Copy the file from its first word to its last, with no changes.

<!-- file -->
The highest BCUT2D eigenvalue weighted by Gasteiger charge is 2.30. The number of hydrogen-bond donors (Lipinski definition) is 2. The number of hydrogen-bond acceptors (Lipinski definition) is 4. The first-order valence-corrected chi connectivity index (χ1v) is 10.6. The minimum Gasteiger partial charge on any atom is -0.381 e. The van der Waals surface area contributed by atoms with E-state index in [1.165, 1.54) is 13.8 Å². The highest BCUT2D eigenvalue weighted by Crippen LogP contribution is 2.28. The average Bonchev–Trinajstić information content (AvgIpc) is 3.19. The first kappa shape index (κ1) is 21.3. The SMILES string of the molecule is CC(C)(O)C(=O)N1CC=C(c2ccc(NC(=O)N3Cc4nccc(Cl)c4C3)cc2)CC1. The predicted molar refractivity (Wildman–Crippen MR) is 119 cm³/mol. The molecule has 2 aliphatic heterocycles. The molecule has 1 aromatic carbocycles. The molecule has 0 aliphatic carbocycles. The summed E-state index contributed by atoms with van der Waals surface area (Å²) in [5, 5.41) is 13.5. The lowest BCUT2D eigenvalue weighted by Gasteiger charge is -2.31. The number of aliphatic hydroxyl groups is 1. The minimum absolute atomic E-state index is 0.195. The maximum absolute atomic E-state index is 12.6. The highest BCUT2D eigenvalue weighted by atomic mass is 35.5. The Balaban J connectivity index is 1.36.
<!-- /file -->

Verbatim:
The highest BCUT2D eigenvalue weighted by Gasteiger charge is 2.30. The number of hydrogen-bond donors (Lipinski definition) is 2. The number of hydrogen-bond acceptors (Lipinski definition) is 4. The first-order valence-corrected chi connectivity index (χ1v) is 10.6. The minimum Gasteiger partial charge on any atom is -0.381 e. The van der Waals surface area contributed by atoms with E-state index in [1.165, 1.54) is 13.8 Å². The highest BCUT2D eigenvalue weighted by Crippen LogP contribution is 2.28. The average Bonchev–Trinajstić information content (AvgIpc) is 3.19. The first kappa shape index (κ1) is 21.3. The SMILES string of the molecule is CC(C)(O)C(=O)N1CC=C(c2ccc(NC(=O)N3Cc4nccc(Cl)c4C3)cc2)CC1. The predicted molar refractivity (Wildman–Crippen MR) is 119 cm³/mol. The molecule has 2 aliphatic heterocycles. The molecule has 1 aromatic carbocycles. The molecule has 0 aliphatic carbocycles. The summed E-state index contributed by atoms with van der Waals surface area (Å²) in [5, 5.41) is 13.5. The lowest BCUT2D eigenvalue weighted by Gasteiger charge is -2.31. The number of aliphatic hydroxyl groups is 1. The minimum absolute atomic E-state index is 0.195. The maximum absolute atomic E-state index is 12.6. The highest BCUT2D eigenvalue weighted by atomic mass is 35.5. The Balaban J connectivity index is 1.36.